Some golfers battle all their lives to nail a hole-in-one – and many never succeed in reaching that elusive milestone.
However, in Rarangi golfer Aroha Minhinnick’s case it has taken her just 11 years to register her first ace, no surprise given the youngster’s impressive rate of progress since picking up a club aged just seven.
Aroha, a year-seven student at Bohally Intermediate, produced her first perfect shot during a recent championship match at her home club.
The nine-handicapper was playing a singles knockout match against fellow Rarangi Golf Club member Annie Hubert when they came to the par three 12th hole, known as Pukaka, on the seaside course. Aroha explains what happened.
“Annie had her shot and she went a bit left. Then I had my shot … it bounced once, then we heard it hit the pin.
“We weren’t sure if it was in or not … we went up there and couldn’t see it, so we looked in the hole and there it was, just sitting there. I was really shocked and excited.
“Annie was really proud of me … she was really happy.”
Aroha’s mother, Amanda, was waiting at the final hole for her daughter to finish, but heard from a player on another fairway that a youngster had landed an ace so tracked her daughter down on the course to celebrate.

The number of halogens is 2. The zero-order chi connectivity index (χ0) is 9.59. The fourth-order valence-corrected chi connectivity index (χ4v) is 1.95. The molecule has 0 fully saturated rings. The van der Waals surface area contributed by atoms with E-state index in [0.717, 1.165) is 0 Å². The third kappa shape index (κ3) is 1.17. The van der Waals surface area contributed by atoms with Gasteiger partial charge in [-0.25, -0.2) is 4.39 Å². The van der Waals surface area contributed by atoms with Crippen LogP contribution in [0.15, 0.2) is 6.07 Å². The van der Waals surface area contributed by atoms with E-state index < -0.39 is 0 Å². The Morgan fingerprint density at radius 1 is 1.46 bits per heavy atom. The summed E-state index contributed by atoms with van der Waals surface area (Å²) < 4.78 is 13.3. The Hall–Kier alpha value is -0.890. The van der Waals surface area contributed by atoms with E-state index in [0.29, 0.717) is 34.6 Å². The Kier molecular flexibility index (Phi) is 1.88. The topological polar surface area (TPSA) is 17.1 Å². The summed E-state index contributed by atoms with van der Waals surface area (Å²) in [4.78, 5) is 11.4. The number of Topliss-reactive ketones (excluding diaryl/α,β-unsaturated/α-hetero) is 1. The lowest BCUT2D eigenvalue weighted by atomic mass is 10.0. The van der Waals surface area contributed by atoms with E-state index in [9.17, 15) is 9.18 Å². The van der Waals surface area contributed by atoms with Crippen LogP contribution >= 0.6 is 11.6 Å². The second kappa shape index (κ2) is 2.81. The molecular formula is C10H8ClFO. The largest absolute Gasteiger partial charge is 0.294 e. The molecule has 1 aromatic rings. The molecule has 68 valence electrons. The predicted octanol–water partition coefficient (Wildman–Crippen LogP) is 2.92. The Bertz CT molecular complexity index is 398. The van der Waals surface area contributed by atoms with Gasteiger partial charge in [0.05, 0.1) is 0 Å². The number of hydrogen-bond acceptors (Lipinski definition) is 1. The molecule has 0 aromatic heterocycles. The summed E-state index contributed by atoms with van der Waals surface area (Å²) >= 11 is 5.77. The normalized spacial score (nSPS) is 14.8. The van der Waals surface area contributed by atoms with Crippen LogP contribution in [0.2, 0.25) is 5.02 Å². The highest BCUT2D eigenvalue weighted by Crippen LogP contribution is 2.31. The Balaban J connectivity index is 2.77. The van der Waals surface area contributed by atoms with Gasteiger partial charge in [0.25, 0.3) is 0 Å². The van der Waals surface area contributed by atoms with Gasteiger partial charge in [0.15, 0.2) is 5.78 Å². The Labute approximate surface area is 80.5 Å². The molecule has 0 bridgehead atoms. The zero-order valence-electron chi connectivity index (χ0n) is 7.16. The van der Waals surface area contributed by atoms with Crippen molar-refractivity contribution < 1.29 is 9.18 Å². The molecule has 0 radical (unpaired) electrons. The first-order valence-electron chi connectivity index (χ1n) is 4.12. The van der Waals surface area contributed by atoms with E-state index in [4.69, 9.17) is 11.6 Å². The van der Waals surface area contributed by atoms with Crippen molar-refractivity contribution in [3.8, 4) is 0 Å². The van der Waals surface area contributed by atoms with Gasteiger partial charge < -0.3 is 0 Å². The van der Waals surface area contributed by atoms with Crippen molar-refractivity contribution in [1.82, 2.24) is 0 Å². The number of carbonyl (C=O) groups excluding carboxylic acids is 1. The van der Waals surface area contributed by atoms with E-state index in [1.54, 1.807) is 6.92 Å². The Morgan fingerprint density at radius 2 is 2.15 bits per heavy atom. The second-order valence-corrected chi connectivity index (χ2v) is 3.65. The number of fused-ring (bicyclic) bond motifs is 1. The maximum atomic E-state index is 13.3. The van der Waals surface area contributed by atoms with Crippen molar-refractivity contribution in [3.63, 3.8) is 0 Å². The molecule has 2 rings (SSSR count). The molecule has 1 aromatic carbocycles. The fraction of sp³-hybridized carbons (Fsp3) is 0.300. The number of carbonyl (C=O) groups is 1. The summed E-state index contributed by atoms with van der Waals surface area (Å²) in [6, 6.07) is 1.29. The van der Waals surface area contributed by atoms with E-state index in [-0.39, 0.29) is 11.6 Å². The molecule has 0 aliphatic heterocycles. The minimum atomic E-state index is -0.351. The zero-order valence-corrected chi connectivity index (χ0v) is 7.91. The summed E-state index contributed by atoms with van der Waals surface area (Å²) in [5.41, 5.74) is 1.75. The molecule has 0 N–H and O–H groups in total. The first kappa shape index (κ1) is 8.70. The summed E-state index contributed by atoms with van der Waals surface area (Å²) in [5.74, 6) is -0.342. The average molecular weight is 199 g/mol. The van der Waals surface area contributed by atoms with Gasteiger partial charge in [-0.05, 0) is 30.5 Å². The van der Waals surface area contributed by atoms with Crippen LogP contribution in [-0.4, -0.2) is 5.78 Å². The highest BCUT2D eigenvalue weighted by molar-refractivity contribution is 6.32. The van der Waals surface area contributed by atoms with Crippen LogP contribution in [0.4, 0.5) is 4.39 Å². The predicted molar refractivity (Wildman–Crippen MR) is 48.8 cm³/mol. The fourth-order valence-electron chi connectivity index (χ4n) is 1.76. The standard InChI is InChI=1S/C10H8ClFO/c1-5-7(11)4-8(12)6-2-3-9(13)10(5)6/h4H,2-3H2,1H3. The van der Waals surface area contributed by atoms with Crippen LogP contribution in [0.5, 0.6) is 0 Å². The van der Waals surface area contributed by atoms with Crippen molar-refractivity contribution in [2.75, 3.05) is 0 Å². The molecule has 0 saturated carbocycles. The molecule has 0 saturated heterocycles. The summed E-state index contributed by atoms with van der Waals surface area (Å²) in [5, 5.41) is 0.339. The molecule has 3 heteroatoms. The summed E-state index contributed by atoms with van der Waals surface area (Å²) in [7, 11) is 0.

Aroha typically shoots scores in the low to mid-80s around the Rarangi lay-out, with her best score so far, a 78, being registered at the Nelson Golf Club. She is keen to finally break 80 on her home course and reckons she is on track to do so.
When asked what she needs to improve if she is to lower her scores, she is forthright. “Probably my attitude, I get quite frustrated with myself … and some of the physical parts – but my swing has been pretty good lately.”
Golf is a family affair for Aroha, who lives just a short iron shot from the No 2 green at Rarangi, with Dad Jason, also a nine-handicapper, Amanda and sister Pippa.
Their close proximity to the course is an added bonus for Aroha who trains almost every day for an hour, honing different aspects of her game.
A highlight of the early stages of 2019 has been a first-up win over her father, who suggests with a wry smile that it is getting harder and harder to keep up with the young prodigy in the family.
Aroha, whose favourite player is Thai star Ariya Jutanugarn, has her eye on a place in the Tasman senior women’s team this season, hoping to earn a spot among the top of the south elite.
Her long-term goals are also firmly fixed.
“I want to play on the LPGA Tour and be like Ariya Jutanugarn. It would be great to make a living out of playing golf,” she added.